A 100-year-old knife has modern-day lessonsA 100-year-old knife has modern-day lessons
January 7, 2015
One of my prized connections to the past is a single-bladed, folding knife given to me by my grandfather. It belonged to his uncle who wasn’t a veterinarian but helped a lot of neighbors work cattle. Today, I hold this knife and think of all that’s changed since my uncle’s day.
When this knife was used 100 years ago, the only systemically administered antibacterial compounds for human use were two arsenic derivatives that struggled to balance toxicity and therapeutic benefit. Penicillin was yet to be discovered in 1928, and the sulfas came along in the ’30s. My father recalls the miracle of penicillin G showing up on my grandfather’s farm in the early ’50s, which heralded the flurry of new antibiotic development that continued through the rest of the century.
We’ve also made advancements in pain management, but this country desperately needs products approved for pain management in food animals. I don’t understand why the United Kingdom can have multiple approvals for this indication, while a country with an agricultural economy the size of ours has none.
While this knife was being carried in my great-great uncle’s pocket, our industry didn’t have EPDs for genetic selection, and vaccine technology was still in its infancy. In fact, a 1923 technical bulletin from the Agricultural Experiment Station at the Kansas State Agricultural College described the development of an early attenuated muscle vaccine for blackleg in France around 1876. This vaccine was still used extensively in various forms at the time of this technical bulletin, along with the development of immune serum. Think of the vaccines we have today in comparison.
Technologies contributing to efficiency in modern agricultural production continue to evolve, with the result being that less than 2% of Americans need to be involved in agriculture. Our population continues to migrate to cities, where they only have to spend about 6.6% of annual consumer expenditures on food.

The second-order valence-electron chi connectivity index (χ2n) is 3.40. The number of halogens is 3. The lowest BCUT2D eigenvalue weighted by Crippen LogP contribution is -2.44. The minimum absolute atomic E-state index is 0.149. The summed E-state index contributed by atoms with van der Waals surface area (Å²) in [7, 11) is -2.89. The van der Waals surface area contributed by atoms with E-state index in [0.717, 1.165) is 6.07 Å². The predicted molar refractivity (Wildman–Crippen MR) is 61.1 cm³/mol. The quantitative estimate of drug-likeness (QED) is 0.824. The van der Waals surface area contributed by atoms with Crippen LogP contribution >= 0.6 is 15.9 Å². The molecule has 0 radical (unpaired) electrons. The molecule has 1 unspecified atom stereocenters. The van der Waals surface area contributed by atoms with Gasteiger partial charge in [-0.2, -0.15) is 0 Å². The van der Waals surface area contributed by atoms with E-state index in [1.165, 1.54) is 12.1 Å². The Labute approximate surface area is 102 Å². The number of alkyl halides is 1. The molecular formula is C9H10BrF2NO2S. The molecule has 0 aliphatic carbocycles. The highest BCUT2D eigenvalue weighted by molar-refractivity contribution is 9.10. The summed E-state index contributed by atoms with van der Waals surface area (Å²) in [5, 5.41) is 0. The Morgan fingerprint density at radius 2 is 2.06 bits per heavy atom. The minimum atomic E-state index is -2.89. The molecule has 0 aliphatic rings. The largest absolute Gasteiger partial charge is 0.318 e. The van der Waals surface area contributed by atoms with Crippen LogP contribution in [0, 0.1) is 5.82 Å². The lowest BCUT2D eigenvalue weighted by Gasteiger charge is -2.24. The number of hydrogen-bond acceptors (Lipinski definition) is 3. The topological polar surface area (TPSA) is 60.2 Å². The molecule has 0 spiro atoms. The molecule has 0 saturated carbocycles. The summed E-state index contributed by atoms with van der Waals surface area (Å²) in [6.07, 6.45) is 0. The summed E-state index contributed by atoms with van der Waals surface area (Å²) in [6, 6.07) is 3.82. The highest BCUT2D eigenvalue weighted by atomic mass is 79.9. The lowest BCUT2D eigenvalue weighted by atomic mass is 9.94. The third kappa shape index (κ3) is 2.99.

In the middle of this progress, we’re also realizing the resources utilized to drive this abundance are finite. Think of what we know today regarding water, land and fossil fuel; the availability and cost of these resources, as well as knowledge of the effects of how we use them, are rapidly changing. For example, are we going to be able to even closely approximate current rates and methods of water use in the High Plains 50 or 100 years from now?
We also have antibiotic-resistant organisms causing disease in both humans and animals, and our development of new antibiotics and alternatives to antibiotic use aren’t progressing at the rate we produced new antibiotic groups in the 1940s through the 1980s. Our current situation requires the consideration of prolonging the utility of these compounds in our everyday use decisions. This means not using these products when the benefits aren’t well-established or when a clear need for them isn’t evident.
Even with these concerns raised, I refuse to apologize for the efficiencies displayed in today’s agriculture. Nor do I have sympathy for those who think the answer is to drive agricultural technology back to the days of my great-great uncle’s knife.
Yet, while the nattering of the poorly informed tends to spur us into a defensive mode, we must recognize that our use of resources and technologies must be conducted with a long-term view. This requires that we actively categorize our technologies. Are the resources used relatively abundant with little long-term impact on sustainability, or do they place tremendous pressure on nonrenewable resources? The choices we make will determine our ability to efficiently produce beef, and all food, in the future.
Mike Apley, DVM, Ph.D., is a professor in clinical sciences at Kansas State University in Manhattan.
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